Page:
A general practitioner (GP) can be utilized in a number of different medical environments.
There is the private practice, a hospital, a specialized medical facility and now the after hours doctor option.
When patients feel they cannot adequately attend an appointment in person, they require an alternative service and this is where the after hours element comes into play.
For those GPs debating the merits of working in this setting, they will have some opinions, reservations and theories of their own.
Here we will delve into the rise of the out-of-business-hours practitioner to see if it is suitability for your individual circumstances as a doctor.
Rise in Demand
Since the introduction of the 13-SICK initiative through the National Home Doctor Service, those patients that have booked an appointment with an after hours doctor has risen sharply since 2010. A steady rise in the rate would occur in the following years, but a sudden spike of 27% would take place between 2013 to 2017, illustrating that consumer behaviours and attitudes to this niche had altered. This can largely be attributed to convenience as older and disabled individuals would take to this preference, avoiding lengthy waiting times and facing the travel logistics of visiting practices in the city. So if you happen to be considering this field, it is worthwhile understanding that the demand has risen and will only continue to spike up if this initiative continues.
Bulk Billing Practices
Those patients hoping to utilize an after hours doctor will be bulk billed if they have a Medicare card on their person. An after hours clinic is expected to bill approximately $75 for home visitations. Yet there are higher rates for emergency situations that are booked beyond the 11pm mark and before 7AM. Given the logistics that are involved, this is a field where similarities and parallels are instituted to include bulk billing, just like a general practice. What makes this unique is that the charges are inflated to constitute the necessity of the home visitation where a doctor has to embark on their own travel and to operate in an environment that is not common to them.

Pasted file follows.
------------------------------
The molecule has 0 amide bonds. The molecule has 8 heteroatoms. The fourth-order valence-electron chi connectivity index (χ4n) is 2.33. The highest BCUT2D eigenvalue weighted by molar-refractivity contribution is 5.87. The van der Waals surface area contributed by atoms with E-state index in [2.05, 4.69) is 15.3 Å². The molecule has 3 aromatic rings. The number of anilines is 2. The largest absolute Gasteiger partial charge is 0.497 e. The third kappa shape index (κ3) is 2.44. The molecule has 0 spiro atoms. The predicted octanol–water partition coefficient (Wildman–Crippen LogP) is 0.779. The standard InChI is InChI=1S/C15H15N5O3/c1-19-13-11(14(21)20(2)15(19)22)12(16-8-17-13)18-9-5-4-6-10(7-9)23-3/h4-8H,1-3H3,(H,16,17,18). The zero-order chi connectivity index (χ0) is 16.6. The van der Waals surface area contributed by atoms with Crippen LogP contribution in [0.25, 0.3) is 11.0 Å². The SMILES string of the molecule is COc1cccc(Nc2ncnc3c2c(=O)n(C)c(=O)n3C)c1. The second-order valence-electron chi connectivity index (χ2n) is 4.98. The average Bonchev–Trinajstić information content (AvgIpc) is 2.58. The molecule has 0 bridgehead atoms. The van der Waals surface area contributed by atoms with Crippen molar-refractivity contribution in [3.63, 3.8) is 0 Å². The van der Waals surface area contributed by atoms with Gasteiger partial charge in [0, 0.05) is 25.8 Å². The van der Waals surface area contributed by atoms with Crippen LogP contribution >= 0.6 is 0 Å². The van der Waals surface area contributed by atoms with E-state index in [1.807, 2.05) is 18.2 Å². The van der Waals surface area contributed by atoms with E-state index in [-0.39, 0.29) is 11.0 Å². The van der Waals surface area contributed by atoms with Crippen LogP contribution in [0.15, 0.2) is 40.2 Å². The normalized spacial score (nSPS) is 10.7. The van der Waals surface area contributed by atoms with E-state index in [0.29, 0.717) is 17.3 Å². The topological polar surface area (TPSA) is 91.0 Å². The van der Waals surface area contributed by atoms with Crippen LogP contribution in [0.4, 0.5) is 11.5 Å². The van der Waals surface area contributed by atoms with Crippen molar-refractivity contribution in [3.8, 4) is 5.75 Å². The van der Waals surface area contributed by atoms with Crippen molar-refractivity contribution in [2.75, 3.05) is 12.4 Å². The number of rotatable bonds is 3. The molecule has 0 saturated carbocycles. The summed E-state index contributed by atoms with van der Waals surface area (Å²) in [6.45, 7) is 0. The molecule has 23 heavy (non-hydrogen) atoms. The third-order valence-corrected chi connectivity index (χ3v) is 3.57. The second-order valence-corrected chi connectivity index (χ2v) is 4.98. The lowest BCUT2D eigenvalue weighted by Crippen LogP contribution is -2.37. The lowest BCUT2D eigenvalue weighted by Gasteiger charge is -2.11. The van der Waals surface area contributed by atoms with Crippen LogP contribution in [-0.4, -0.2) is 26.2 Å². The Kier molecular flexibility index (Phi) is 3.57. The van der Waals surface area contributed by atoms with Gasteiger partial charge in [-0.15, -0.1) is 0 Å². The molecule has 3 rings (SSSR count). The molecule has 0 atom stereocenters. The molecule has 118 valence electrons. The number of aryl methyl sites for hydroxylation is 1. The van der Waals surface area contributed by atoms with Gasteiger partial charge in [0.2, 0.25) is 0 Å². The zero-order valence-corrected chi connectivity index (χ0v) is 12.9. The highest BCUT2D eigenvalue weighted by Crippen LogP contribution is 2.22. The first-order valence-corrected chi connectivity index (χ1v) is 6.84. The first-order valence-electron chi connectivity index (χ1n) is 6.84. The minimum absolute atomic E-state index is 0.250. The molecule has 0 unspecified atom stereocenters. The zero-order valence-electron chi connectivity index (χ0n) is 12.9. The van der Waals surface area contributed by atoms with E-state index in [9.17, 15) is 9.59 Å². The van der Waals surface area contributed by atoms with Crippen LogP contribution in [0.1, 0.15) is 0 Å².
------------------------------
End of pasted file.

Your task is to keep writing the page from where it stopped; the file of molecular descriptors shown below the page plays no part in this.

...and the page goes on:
Where you are based will determine the suitability of being an after hours doctor or remaining within the confines of a private practice, hospital or emergency service. The sharp incline in bookings is largely attributed to metropolitan and suburban locations in Australia, making regional visits rare due to the logistical challenges involved. Consider the demand of the location before setting forth as an after hours professional.
Experience is an element to consider for an after hours doctor as those that are consigned to a medical deputising service or MDS for short are specialised professionals. They have to be geared and prepared between those 6pm to 6am periods to travel with an essential pack of supplies, equipment and supplements to cater to the patient needs. Peers who have spoken about this career choice do recommend a number of years working within a well structured and supported environment before venturing out into the community. The experience element will differ depending on the circumstances, but individuals need to build up a degree of trust in the practitioner in order to make semi-regular bookings.
Based on your own experiences as a medical professional, you will be able to speak to peers and colleagues about their thoughts operating as an after hours doctor. It is a unique field to work in in given the environment and circumstances entering the premises of a residential home rather than in your own private practice or hospital. Being removed from a familiar setting can be a challenge but if you believe this is a way to compliment your career or to transition into a new profile to service the community at large, then it embrace it.